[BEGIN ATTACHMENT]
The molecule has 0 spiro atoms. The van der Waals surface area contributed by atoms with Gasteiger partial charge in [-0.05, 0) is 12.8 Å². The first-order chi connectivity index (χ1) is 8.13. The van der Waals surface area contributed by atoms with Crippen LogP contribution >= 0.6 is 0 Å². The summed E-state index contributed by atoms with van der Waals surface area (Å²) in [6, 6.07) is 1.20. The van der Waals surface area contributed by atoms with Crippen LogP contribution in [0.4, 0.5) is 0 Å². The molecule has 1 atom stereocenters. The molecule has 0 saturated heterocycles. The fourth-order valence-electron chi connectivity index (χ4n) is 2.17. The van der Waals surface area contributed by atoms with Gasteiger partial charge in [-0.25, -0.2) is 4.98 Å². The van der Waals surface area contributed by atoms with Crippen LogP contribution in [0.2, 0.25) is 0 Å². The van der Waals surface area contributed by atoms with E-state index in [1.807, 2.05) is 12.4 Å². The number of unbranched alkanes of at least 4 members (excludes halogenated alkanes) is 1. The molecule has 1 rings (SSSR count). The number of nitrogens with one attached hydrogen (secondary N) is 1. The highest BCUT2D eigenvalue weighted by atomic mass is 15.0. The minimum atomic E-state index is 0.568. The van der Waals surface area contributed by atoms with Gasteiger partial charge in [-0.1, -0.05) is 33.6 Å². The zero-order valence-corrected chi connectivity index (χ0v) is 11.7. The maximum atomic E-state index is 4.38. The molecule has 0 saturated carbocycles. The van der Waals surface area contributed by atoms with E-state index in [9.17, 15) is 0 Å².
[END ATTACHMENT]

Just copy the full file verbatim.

The molecule has 0 spiro atoms. The van der Waals surface area contributed by atoms with Gasteiger partial charge in [-0.05, 0) is 12.8 Å². The first-order chi connectivity index (χ1) is 8.13. The van der Waals surface area contributed by atoms with Crippen LogP contribution >= 0.6 is 0 Å². The summed E-state index contributed by atoms with van der Waals surface area (Å²) in [6, 6.07) is 1.20. The van der Waals surface area contributed by atoms with Crippen LogP contribution in [0.4, 0.5) is 0 Å². The molecule has 1 atom stereocenters. The molecule has 0 saturated heterocycles. The fourth-order valence-electron chi connectivity index (χ4n) is 2.17. The van der Waals surface area contributed by atoms with Gasteiger partial charge in [-0.25, -0.2) is 4.98 Å². The van der Waals surface area contributed by atoms with Crippen LogP contribution in [0.2, 0.25) is 0 Å². The van der Waals surface area contributed by atoms with E-state index in [1.807, 2.05) is 12.4 Å². The number of unbranched alkanes of at least 4 members (excludes halogenated alkanes) is 1. The molecule has 1 rings (SSSR count). The number of nitrogens with one attached hydrogen (secondary N) is 1. The highest BCUT2D eigenvalue weighted by atomic mass is 15.0. The minimum atomic E-state index is 0.568. The van der Waals surface area contributed by atoms with Gasteiger partial charge in [-0.1, -0.05) is 33.6 Å². The zero-order valence-corrected chi connectivity index (χ0v) is 11.7. The maximum atomic E-state index is 4.38. The molecule has 0 saturated carbocycles. The van der Waals surface area contributed by atoms with E-state index in [9.17, 15) is 0 Å².